Forty-two fifth graders graduated from DARE at Hilltop School March 29, as parents and grandparents looked on.
DARE stands for Drug Awareness Resistance Education. This is the fourth school year the program has been offered to Williams County fifth graders.
The course is taught by Deputy Paul McCord of the Williams County Sheriff’s Office. McCord came to West Unity once a week for 11 weeks to the ach the 45-minute class.
The students spent a long time receiving instruction on how to make good decisions and strategies to thwart offers to do drugs, drink alcohol or smoke tobacco. They were required to write an essay and the four best were brought up front to read theirs to the audience.
McCord said the essays were so well written it was hard to select a winner.
The essays dealt mostly with a fact learned in class (cigarettes have 200 chemicals) or ways to beat stress. The strategies ranged from taking a nap to playing basketball or sewing.
Superintendent Larry Long opened the ceremonies with a heart-felt talk on the importance of DARE and how parents, grandparents and the community need to band together to support the students.
From the local community up through the state, there is a terrible drug problem afflicting the people, Long said. Sooner or later that problem will have to be addressed, he said.
“Unfortunately that’s probably not going to be the case,” Long said.
The message needs to be constantly shared. Many still don’t want to accept the truth: “The drug problem is real,” Long said.
Long talked about the reality of drugs in the county when related the news that a teenager in the Edgerton community had taken their life. The loss of someone so young is frightening when thinking about the potential joys that were sacrificed.
While many will ask why, Long encouraging the students to go to an adult if they are having troubles.
For McCord DARE is a relatively new experience. Five years ago there was no DARE program and he didn’t have DARE growing up.
Sheriff Steve Towns introduced the program into Williams County five years ago after a lengthy hiatus, McCord said. When the sheriff asked for names, McCord put his name in the hat.
The challenges of today’s youth are vastly different from when today’s parents and grandparents were growing up. The new DARE program reflects those changes, McCord said.
DARE began in Williams County in 1983 and ran strong for 20 years, McCord said. The foundation laid in that initial phase is still felt today. Due to retirements and staff cuts, the program vanished in 2008.
After a five-year drought, local leaders began to ask about restarting the program.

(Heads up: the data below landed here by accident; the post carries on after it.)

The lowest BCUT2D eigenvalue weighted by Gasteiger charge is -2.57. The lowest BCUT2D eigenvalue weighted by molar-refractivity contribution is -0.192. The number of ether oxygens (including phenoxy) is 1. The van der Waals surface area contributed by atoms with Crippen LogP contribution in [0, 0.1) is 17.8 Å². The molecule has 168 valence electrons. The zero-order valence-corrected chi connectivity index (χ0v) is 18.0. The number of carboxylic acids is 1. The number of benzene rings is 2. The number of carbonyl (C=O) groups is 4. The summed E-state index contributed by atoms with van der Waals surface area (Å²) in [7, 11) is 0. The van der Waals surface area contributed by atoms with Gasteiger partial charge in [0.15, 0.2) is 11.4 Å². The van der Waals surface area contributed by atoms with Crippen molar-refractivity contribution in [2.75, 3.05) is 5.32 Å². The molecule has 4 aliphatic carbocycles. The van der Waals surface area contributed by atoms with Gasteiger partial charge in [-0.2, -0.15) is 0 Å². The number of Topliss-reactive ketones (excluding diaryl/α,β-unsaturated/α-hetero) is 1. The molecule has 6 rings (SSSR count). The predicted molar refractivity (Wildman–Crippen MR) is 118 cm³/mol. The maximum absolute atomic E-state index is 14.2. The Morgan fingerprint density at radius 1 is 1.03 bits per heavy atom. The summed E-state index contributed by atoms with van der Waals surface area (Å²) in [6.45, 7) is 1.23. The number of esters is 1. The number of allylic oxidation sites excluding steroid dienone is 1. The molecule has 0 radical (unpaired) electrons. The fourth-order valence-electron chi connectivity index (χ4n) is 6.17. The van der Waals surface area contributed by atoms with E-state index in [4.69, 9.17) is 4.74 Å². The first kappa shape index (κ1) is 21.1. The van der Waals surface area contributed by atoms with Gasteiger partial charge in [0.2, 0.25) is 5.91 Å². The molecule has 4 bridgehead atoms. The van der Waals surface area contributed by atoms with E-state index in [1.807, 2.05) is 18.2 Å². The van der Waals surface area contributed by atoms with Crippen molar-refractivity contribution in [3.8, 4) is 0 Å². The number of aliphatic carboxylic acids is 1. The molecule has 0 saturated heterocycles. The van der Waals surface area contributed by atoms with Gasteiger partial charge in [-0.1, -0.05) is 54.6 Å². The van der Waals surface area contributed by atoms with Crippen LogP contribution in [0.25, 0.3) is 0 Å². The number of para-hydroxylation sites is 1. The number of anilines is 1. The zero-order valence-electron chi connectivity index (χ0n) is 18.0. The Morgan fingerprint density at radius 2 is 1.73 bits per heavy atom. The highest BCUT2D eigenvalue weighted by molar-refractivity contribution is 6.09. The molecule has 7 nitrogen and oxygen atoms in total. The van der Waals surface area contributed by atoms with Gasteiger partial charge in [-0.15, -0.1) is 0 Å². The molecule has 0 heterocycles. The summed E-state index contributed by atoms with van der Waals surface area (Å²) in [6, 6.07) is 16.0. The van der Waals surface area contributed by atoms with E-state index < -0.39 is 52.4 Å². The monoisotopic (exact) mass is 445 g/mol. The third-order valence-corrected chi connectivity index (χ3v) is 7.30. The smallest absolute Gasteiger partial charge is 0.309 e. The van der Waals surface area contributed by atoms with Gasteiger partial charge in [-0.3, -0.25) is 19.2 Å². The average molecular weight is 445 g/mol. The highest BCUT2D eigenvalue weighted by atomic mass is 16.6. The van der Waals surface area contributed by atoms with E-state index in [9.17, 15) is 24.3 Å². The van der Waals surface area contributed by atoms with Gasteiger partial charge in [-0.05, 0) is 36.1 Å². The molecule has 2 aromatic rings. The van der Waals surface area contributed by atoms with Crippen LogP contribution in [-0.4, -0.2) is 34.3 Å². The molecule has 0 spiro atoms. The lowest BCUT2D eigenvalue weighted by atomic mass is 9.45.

“Mr. Long and a lot of the leaders in the county are realizing we’re facing a lot of issues out there,” McCord said. “Drug issues and other issues.”
It is supported financially through local community donations.
“I am not saying we are going to solve all the other issues, but DARE is a good tool to have in the schools.”
Hilltop had 42 students, but across all the public schools and two private schools, there were about 500 students involved this year, McCord said. The changes in approach have been a result of the internet’s influence in society, he said.
“We are spending 11 lessons on how to make better decisions, how to recognize and handle stresses,” McCord said. “And the challenges that will confront them, whether it be peer pressure, the drugs that are out there, whatever it will be.”
Since it has come back, DARE has been taught to 2,500 students in the county, McCord said. Of those communities, West Unity is one of the best, he said.
Other officials in attendance were West Unity Police Chief JR Jones and Mayor Peg Bernath.
Bernath told the audience about her work as a volunteer for EMS. She encouraged the students to talk to someone when they are in trouble.
She shared a story of being out on a run when they came to a house where a teenage girl had tried to overdose on pills. The crew radioed central dispatch about the situation and learned there was nothing they could do except let the girl ride out the drug’s effects.
The girl had grabbed her legs and screamed she was going to die, Bernath said. So they all had to stay there as watched the girl ride out the storm, she said.
Bernath applauded the students for coming up with interesting strategies to relieve stress.
“Taking a nap works every time,” Bernath said. “Find someone you can talk to.”
The students lined up to receive their certificates by class, with Dan Hurd’s class going first and Michelle Steffes following.